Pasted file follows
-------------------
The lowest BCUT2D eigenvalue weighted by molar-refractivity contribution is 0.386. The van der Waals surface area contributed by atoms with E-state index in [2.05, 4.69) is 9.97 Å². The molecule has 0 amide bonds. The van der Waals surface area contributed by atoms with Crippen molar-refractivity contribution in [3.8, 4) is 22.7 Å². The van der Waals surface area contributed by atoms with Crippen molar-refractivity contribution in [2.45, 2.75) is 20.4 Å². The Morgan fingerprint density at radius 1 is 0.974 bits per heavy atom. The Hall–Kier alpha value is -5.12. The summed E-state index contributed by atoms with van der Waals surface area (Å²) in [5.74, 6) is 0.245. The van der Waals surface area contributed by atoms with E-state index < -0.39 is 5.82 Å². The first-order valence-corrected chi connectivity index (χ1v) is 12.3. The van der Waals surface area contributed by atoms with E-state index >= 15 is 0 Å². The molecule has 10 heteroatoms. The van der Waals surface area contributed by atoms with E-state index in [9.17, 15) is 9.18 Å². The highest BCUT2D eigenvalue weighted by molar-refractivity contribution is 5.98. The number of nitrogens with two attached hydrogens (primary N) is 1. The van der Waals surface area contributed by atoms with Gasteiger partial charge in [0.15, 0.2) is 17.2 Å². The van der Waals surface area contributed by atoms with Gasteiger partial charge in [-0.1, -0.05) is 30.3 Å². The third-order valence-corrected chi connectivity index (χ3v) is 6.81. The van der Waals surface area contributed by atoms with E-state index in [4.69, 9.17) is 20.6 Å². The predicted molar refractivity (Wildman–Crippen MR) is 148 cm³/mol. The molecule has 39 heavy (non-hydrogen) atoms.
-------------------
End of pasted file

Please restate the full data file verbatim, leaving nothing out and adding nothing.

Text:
The lowest BCUT2D eigenvalue weighted by molar-refractivity contribution is 0.386. The van der Waals surface area contributed by atoms with E-state index in [2.05, 4.69) is 9.97 Å². The molecule has 0 amide bonds. The van der Waals surface area contributed by atoms with Crippen molar-refractivity contribution in [3.8, 4) is 22.7 Å². The van der Waals surface area contributed by atoms with Crippen molar-refractivity contribution in [2.45, 2.75) is 20.4 Å². The Morgan fingerprint density at radius 1 is 0.974 bits per heavy atom. The Hall–Kier alpha value is -5.12. The summed E-state index contributed by atoms with van der Waals surface area (Å²) in [5.74, 6) is 0.245. The van der Waals surface area contributed by atoms with E-state index < -0.39 is 5.82 Å². The first-order valence-corrected chi connectivity index (χ1v) is 12.3. The van der Waals surface area contributed by atoms with E-state index >= 15 is 0 Å². The molecule has 10 heteroatoms. The van der Waals surface area contributed by atoms with E-state index in [9.17, 15) is 9.18 Å². The highest BCUT2D eigenvalue weighted by molar-refractivity contribution is 5.98. The number of nitrogens with two attached hydrogens (primary N) is 1. The van der Waals surface area contributed by atoms with Gasteiger partial charge in [0.15, 0.2) is 17.2 Å². The van der Waals surface area contributed by atoms with Gasteiger partial charge in [-0.1, -0.05) is 30.3 Å². The third-order valence-corrected chi connectivity index (χ3v) is 6.81. The van der Waals surface area contributed by atoms with E-state index in [4.69, 9.17) is 20.6 Å². The predicted molar refractivity (Wildman–Crippen MR) is 148 cm³/mol. The molecule has 39 heavy (non-hydrogen) atoms.